Though he was a hero of the Revolutionary War, a prominent New York politician, and vice president of the United States, Aaron Burr is today best remembered as the villain who killed Alexander Hamilton in a duel.
But as H. W. Brands demonstrates in this fascinating portrait of one of the most compelling politicians in American history, Burr was also a man before his time--a proponent of equality between the sexes well over a century before women were able to vote in the US. Through Burr's extensive, witty correspondence with his daughter Theodosia, Brands traces the arc of a scandalous political career and the early years of American politics. The Heartbreak of Aaron Burr not only dramatizes through their words his eventful life, it also tells a touching story of a father's love for his exceptional daughter, which endured through public shame, bankruptcy, and exile, and outlasted even Theodosia's tragic disappearance at sea.A Paperback Original
"H. W. Brands brings to life Burr’s forgotten contributions as a Revolutionary War hero and politician, as well as the shame that shadowed him for the rest of his life after Hamilton’s death."
—The New York Times
"Intense. . . . Short, accessible . . . tightly focused work. . . . In The Heartbreak of Aaron Burr, Mr. Brands goes beyond what is commonly known about Burr to show his more admirable side, which lay in his developing the mind and character of the treasure of his life, his daughter Theodosia."
—The Washington Times
“Tightly crafted. . . . Aaron Burr is our Founding Father in the shadows. So often the gifted American who gut-shot Alexander Hamilton on a sheltered rocky ledge in Weehawken, N.J., is remembered as a nasty piece of work. . . . The flawed, fascinating pol has been the subject of many biographies. But in H.W. Brands' beguiling 192-pager, The Heartbreak of Aaron Burr, the grandson of Calvinist preacher Jonathan Edwards steps off the page with customary aplomb—not as a cartoonish villain but as a cultured, considerate and caring father who was a Princeton graduate at 16, a hero of the Revolution at 20, New York state attorney general at 30 and U.S. senator at 35. . . . Like Herman Melville, who swept us back to 19th-century New Bedford's Spouter-Inn in Moby-Dick, Brands transports us to a room on Stone Street in New York ‘on this eighth day of June, anno domini 1812.’ . . . And it's [Burr and Theo’s] highly literate, lively correspondence that leavens this revealing book and makes its subjects spring to life.”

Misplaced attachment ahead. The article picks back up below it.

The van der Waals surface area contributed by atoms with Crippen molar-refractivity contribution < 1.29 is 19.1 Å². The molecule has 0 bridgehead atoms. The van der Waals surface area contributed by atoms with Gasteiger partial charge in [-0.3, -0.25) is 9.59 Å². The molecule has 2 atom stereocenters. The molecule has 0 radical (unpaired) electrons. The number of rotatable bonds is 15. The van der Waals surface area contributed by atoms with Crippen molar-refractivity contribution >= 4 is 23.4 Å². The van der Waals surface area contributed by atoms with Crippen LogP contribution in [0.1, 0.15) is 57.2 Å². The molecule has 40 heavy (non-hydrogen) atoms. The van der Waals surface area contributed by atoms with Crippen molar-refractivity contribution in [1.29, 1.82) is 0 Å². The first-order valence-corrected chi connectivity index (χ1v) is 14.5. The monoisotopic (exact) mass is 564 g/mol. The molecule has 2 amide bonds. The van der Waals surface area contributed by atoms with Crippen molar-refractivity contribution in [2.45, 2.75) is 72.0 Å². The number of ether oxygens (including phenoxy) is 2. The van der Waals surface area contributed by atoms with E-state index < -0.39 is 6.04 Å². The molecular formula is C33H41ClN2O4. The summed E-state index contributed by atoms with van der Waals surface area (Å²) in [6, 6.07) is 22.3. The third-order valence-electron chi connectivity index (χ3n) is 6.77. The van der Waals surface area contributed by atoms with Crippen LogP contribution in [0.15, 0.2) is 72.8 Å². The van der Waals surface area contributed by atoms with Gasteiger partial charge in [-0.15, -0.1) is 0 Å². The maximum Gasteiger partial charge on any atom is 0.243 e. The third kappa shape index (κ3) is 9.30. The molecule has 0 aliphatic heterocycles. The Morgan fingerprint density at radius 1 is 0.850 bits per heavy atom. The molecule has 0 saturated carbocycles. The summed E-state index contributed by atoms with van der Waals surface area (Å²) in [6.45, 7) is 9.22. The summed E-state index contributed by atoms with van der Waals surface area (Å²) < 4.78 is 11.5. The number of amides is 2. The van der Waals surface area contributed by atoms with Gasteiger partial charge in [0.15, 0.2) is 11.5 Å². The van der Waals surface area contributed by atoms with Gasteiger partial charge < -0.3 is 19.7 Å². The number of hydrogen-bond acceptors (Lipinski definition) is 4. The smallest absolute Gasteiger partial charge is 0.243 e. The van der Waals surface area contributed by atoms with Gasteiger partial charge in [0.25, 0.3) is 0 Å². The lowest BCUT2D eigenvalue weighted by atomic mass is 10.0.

“Although Burr is the subject of numerous biographies, Brands’ use of the letters between Burr and Theo, named after her mother, allows a somewhat different perspective. As the title may suggest, this sketch seems to look more at Burr the man than the other categories in which he could be placed—politician, duelist, accused traitor. While Brand concisely covers the breadth of Burr's life, it is clear that the father-daughter relationship was an extraordinary one.”
“Compelling. . . . A softer perspective of one of American history’s most controversial figures. It’s true Burr gets a bad rap. . . . The letters give us an authentic glimpse of his personality while nicely mirroring the dramatic political landscape (duels, deals and treason) of the time.”
“Brands reveals another side of Burr in this examination of his extensive correspondence with his beloved daughter, Theodosia. . . . The letters deal with more than personal relations, as Burr discourses upon subjects as varied as sexual equality and political rivalry. . . . This useful, often emotionally stirring work offers a surprising view of an enigmatic personality.”
“The second in the author’s series entitled American Portraits, this is one of the increasingly popular “small stories” that give so much insight into the men, women and events of history. A short but thrilling page-turner. Brands burrows into Burr’s psyche and exposes his failings as he details the outstanding talents that were so sadly wasted.”
Praise for H. W. Brands:
"Few historians can tell a tale better."
—The Dallas Morning News
"A wonderfully skilled narrative historian."
—Los Angeles Times
"Brands is masterly."
"Brands will change the way you see history."
—The Austin American-Statesman